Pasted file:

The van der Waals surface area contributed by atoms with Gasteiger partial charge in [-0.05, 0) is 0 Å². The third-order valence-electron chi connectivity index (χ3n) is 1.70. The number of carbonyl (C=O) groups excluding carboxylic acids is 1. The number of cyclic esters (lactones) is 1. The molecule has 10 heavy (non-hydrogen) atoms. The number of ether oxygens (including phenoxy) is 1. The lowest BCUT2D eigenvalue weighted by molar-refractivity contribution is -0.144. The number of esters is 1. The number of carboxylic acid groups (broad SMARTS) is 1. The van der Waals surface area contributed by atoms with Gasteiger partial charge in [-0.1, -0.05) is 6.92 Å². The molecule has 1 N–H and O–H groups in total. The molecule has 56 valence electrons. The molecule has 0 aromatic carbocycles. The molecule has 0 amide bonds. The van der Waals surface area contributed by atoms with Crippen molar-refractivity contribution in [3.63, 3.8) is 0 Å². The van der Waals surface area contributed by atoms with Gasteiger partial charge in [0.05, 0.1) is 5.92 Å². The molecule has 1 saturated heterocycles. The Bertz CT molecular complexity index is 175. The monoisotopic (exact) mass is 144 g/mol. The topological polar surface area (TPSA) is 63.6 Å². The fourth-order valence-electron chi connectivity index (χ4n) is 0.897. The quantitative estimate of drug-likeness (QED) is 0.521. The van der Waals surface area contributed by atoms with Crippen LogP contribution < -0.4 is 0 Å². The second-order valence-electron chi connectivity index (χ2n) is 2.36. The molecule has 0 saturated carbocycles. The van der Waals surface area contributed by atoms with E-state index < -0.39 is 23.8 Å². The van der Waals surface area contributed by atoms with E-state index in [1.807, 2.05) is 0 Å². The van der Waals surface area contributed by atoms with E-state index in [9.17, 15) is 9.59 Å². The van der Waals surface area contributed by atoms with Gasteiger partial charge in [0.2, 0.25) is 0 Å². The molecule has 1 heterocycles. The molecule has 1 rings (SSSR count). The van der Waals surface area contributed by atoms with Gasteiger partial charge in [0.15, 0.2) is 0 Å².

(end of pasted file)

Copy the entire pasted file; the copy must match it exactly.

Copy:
The van der Waals surface area contributed by atoms with Gasteiger partial charge in [-0.05, 0) is 0 Å². The third-order valence-electron chi connectivity index (χ3n) is 1.70. The number of carbonyl (C=O) groups excluding carboxylic acids is 1. The number of cyclic esters (lactones) is 1. The molecule has 10 heavy (non-hydrogen) atoms. The number of ether oxygens (including phenoxy) is 1. The lowest BCUT2D eigenvalue weighted by molar-refractivity contribution is -0.144. The number of esters is 1. The number of carboxylic acid groups (broad SMARTS) is 1. The van der Waals surface area contributed by atoms with Gasteiger partial charge in [-0.1, -0.05) is 6.92 Å². The molecule has 1 N–H and O–H groups in total. The molecule has 56 valence electrons. The molecule has 0 aromatic carbocycles. The molecule has 0 amide bonds. The van der Waals surface area contributed by atoms with Crippen molar-refractivity contribution in [3.63, 3.8) is 0 Å². The van der Waals surface area contributed by atoms with Gasteiger partial charge in [0.05, 0.1) is 5.92 Å². The molecule has 1 saturated heterocycles. The Bertz CT molecular complexity index is 175. The monoisotopic (exact) mass is 144 g/mol. The topological polar surface area (TPSA) is 63.6 Å². The fourth-order valence-electron chi connectivity index (χ4n) is 0.897. The quantitative estimate of drug-likeness (QED) is 0.521. The van der Waals surface area contributed by atoms with Crippen LogP contribution < -0.4 is 0 Å². The second-order valence-electron chi connectivity index (χ2n) is 2.36. The molecule has 0 saturated carbocycles. The van der Waals surface area contributed by atoms with E-state index < -0.39 is 23.8 Å². The van der Waals surface area contributed by atoms with E-state index in [1.807, 2.05) is 0 Å². The van der Waals surface area contributed by atoms with E-state index in [9.17, 15) is 9.59 Å². The van der Waals surface area contributed by atoms with Gasteiger partial charge in [0.2, 0.25) is 0 Å². The molecule has 1 heterocycles. The molecule has 1 rings (SSSR count). The van der Waals surface area contributed by atoms with Gasteiger partial charge in [0.15, 0.2) is 0 Å².